When you are following a weight loss plan, there is nothing more encouraging to see the number on the scale go down but there will also be a loss in muscles.
This matters because not only is muscle key for helping you perform everyday tasks (i.e., carrying groceries, putting away heavy bags and boxes overhead), but muscle is also metabolically active tissue; this means muscle burns more calories at rest than fat. Maintaining a good amount of lean muscle mass keeps your basal metabolic rate (i.e., the number of calories your body burns at rest) elevated, which may help you lose fat in the long-term.
Here are a few ways to tell if you are losing muscle.
- You only do cardio – a cardio based exercise regimen will yield a weight loss of 50% muscles and 50% fat. This is why it’s important to add resistance training (weight training) into your exercise regimen.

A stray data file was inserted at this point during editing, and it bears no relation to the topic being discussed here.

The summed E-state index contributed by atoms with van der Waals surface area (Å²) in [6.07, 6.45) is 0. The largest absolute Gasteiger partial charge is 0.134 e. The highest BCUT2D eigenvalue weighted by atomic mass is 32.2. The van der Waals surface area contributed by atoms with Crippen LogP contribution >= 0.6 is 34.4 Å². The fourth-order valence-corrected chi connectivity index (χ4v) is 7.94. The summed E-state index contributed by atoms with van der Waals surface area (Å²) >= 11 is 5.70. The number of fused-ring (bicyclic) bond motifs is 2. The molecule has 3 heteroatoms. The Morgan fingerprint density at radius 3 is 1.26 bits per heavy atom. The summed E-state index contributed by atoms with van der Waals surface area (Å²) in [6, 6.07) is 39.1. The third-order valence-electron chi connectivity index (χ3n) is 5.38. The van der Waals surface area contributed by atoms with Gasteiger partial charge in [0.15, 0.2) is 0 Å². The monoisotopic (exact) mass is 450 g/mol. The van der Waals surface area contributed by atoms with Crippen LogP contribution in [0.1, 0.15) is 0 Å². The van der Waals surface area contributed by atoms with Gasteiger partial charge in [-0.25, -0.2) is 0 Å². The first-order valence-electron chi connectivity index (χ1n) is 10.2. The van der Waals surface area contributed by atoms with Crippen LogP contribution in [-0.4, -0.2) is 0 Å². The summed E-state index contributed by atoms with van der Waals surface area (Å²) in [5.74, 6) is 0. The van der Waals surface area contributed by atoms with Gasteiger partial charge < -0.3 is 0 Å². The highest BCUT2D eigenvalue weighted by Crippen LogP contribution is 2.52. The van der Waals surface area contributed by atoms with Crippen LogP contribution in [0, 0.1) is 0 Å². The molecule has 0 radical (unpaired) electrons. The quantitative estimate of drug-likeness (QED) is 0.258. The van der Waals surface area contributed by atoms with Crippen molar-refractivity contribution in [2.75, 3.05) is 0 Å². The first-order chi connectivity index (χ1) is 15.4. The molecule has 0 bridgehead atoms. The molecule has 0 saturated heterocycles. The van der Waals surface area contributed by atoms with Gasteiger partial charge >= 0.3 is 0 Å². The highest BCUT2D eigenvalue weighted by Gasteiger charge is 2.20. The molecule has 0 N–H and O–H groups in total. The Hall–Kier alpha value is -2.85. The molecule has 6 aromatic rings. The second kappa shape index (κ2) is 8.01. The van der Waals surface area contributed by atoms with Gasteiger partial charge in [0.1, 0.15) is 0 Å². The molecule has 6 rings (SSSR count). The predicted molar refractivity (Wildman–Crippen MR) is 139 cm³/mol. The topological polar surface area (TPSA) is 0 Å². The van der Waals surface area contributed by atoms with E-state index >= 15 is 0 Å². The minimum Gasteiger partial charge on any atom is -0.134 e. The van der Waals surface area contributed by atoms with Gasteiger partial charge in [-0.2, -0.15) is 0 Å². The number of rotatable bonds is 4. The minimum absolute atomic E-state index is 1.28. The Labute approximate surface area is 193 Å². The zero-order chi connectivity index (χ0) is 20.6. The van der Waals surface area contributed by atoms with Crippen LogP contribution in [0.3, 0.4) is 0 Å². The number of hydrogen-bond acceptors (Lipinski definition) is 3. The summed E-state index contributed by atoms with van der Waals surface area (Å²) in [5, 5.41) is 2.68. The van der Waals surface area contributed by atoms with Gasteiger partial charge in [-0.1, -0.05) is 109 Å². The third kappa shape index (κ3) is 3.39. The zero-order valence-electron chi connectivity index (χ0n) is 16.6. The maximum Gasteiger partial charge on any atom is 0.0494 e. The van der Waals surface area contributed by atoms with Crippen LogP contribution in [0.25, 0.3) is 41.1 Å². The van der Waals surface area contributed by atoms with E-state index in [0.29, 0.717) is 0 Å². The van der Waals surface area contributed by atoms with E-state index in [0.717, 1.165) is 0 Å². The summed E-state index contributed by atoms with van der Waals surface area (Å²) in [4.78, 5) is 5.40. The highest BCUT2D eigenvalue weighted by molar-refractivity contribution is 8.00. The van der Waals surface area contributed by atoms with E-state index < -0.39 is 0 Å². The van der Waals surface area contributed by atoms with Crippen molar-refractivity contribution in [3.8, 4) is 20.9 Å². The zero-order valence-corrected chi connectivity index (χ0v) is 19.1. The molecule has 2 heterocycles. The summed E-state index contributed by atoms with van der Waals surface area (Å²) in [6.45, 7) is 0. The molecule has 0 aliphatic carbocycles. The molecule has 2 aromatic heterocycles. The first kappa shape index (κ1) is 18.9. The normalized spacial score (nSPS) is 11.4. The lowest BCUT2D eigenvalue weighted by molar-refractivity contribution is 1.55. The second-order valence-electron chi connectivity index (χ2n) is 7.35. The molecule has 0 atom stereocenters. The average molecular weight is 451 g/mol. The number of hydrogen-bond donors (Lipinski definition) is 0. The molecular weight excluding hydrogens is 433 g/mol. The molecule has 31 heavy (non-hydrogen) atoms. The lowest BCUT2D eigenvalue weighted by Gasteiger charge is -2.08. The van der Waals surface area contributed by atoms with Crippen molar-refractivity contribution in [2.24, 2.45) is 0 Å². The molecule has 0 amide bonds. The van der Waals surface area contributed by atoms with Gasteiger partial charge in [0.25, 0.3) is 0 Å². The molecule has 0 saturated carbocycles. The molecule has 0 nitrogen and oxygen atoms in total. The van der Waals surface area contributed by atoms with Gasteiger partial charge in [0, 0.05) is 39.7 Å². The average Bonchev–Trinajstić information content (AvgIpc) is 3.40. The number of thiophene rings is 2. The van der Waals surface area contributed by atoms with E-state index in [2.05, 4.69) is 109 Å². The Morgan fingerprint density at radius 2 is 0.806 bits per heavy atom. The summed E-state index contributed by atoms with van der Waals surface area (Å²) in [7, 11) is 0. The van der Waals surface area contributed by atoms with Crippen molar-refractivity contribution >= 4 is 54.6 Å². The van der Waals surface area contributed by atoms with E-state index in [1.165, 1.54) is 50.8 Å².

- Your energy level are significantly lower – you are constantly fatigued and can’t perform perform regular daily activities.
- Pictures don’t lie – a person who weighs 130lbs with a body fat of 20% will look more leaner and defined than a person who weighs 130lbs with a body fat of 30%
- You use a bioelectrical impedance scale – it’s basically using your weighing scale that records your body fat %. That’s a good gauge to know whether you are losing fat or muscles.
- You are using body fat calipers – though it’s low-tech but if it’s done properly, you can have an accurate reading of your body fat.
I am currently offering FREE photo body fat analysis. It’s an app that I used for my trainees. If you are interested, just reply to this post.